As you travel from Egilsstaðir to explore Hallormsstaður, you will notice what appears to be a large lake on your right-hand side. This is actually Lagarfljót, Iceland’s third largest river. While offering a scenic backdrop for the only forest in Iceland, it is fun to note that this section of the river is allegedly home to Iceland’s own Lochness Monster. Known as the Lagarfljótsormurinn – great worm of Lagarfljót – sightings have been recorded dating back to 1345 with folklore living on to present day. So, if your admiring the river’s beauty and a serpentine creature makes an appearance, it may be more than the shadows playing tricks on you…
Hengifoss and Litlanesfoss
I know what you’re thinking – another waterfall? Well the answer is yes, one of my favorites in all of Iceland. Unlike the coastal beauties of Seljalandsfoss and Skógafoss that sit right off the road, Hengifoss is tucked into the mountains and requires a 3km trek uphill before you are rewarded with it’s unique beauty. Hengifoss is the third tallest waterfall in the country at a drop of 420ft, and is particularly unique for the surrounding basaltic strata and thin layers of red clay that set the stage for the cascade. About halfway up the trail, you will come across another powerful fall, Litlanesfoss, rushing over and through iconic basalt columns. What appears to be a scene straight out of Jurassic Park is a view surely worth the hike and a landscape you will always remember. Side note: There are bathrooms in the parking lot, so hit the head before you hit the trail. As far as efficiency, it’s also a strong play to carve out time to hit Hallormsstaður, circle Lagarfljót and hike Hengifoss in one fell swoop for an awesome half day trip.
The layers of banded red clay set between the basalt blocks of Hengifoss create a spellbinding backdrop for the third highest fall in the country that's well worth the hike.
One of my favorite waterfalls in all of Iceland, and that says a lot.
Hengifoss' sister fall, Litlanesfoss, also packs a major punch pushing forcefully through the ancient basalt columns.
In the opposite side from Egilsstaðir, a full day trip or overnight adventure into the fjords is a must. Our recommendation is to make your way to Seyðisfjörður, an iconic harbor town known for it’s art, culture and ferry routes that connect Iceland to the Faroe Islands and Europe. After navigating a narrow mountain pass – at which point we were literally driving through the clouds and a freak snowstorm in June – you will be able to spot the quaint town on your decent to the fjord floor. Multicolored wooden houses, a baby blue church and boats of every shape and size will greet you upon your arrival into small but effusive cultural hub. If you are camping, there is only one campground and it fills up quick so grab a plot as soon as you arrive before heading off for activities. For a unique art walk, grab a coffee in the Skaftfell Bistro before heading to the galleries upstairs (Skaftfell Center for Visual Arts), test the acoustics in the odd egg huts of the Tvisongur Sound Sculpture, and make a call in the old phone booth built into the mountainside (just kidding, it is just an art fixture commemorating the first phone line in Iceland in 1906). Seyðisfjörður is also a great hub for some of the best hiking trails in eastern Iceland, offering remarkable mountain pass treks and aerial fjord views. If there is only one village in the Eastfjords that you visit, you’ll be happy it was this one.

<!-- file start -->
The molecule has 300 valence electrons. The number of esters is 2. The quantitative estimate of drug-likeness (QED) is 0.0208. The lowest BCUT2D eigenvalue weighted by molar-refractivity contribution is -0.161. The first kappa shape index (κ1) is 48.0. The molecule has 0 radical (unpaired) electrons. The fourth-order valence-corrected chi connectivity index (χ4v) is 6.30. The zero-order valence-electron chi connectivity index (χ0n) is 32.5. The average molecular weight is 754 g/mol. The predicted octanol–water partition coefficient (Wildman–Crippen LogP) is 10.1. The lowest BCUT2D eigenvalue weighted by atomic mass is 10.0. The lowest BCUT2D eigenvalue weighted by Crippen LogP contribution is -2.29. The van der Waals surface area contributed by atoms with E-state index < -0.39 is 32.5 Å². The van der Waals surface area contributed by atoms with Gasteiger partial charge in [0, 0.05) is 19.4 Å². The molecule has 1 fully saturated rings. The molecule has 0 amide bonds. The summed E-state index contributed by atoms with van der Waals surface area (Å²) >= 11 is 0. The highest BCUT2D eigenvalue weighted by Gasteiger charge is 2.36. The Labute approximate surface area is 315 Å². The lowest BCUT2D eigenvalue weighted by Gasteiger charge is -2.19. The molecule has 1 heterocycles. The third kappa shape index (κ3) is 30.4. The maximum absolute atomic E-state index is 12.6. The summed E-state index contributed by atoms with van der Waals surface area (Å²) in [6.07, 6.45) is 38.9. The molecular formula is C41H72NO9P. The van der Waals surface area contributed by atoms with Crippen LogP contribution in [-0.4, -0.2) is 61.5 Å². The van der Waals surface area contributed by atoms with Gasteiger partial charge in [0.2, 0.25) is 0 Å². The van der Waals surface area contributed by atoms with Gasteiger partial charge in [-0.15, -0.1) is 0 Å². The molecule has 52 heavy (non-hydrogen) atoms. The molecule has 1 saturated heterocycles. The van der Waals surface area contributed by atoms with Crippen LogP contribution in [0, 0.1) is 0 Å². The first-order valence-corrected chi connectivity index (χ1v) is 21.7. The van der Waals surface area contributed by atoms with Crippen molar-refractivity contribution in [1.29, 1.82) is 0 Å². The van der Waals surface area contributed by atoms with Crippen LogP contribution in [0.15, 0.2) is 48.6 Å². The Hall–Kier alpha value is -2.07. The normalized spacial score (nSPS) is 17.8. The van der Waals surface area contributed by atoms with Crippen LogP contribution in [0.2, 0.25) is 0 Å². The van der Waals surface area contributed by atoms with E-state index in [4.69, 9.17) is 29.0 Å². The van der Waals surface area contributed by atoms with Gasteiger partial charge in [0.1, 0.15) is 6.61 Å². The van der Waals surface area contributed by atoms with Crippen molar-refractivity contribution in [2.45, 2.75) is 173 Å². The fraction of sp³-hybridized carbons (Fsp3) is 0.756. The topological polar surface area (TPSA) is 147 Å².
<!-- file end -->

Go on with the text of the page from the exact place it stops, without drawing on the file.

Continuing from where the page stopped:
Yes, this is a foggy snowstorm in June. Talk about a white-knuckle drive.
The all new line up of Fjord Explorers.
The view from the Tvisongur Sound Sculpture is just a 5 minute hike off the main drag.
Made in 2006, this vintage phone booth replica signifies the 100 year anniversary of the first phone line in Iceland.
Our version of calling home...
What We Missed And Are Sure To Hit Next Time: We were not able to complete the Seven Peaks or Mt. Bjólfur hikes due to weather (there was still deep snow and it was still snowing there in June), but we look forward to trekking around this region next time. Another activity we were short on time for and saving for next time is the salmon fishing in this area.
What To Eat: Sushi in Seyðisfjörður. Enjoy a relaxing meal of fresh fish at Norð Austur right in the heart of the town.
What You Can Miss: Visiting multiple fjord towns – stick to Seyðisfjörður and make the most of it.
Best Place to Camp: Seyðisfjörður – camping in a fjord, need I say more?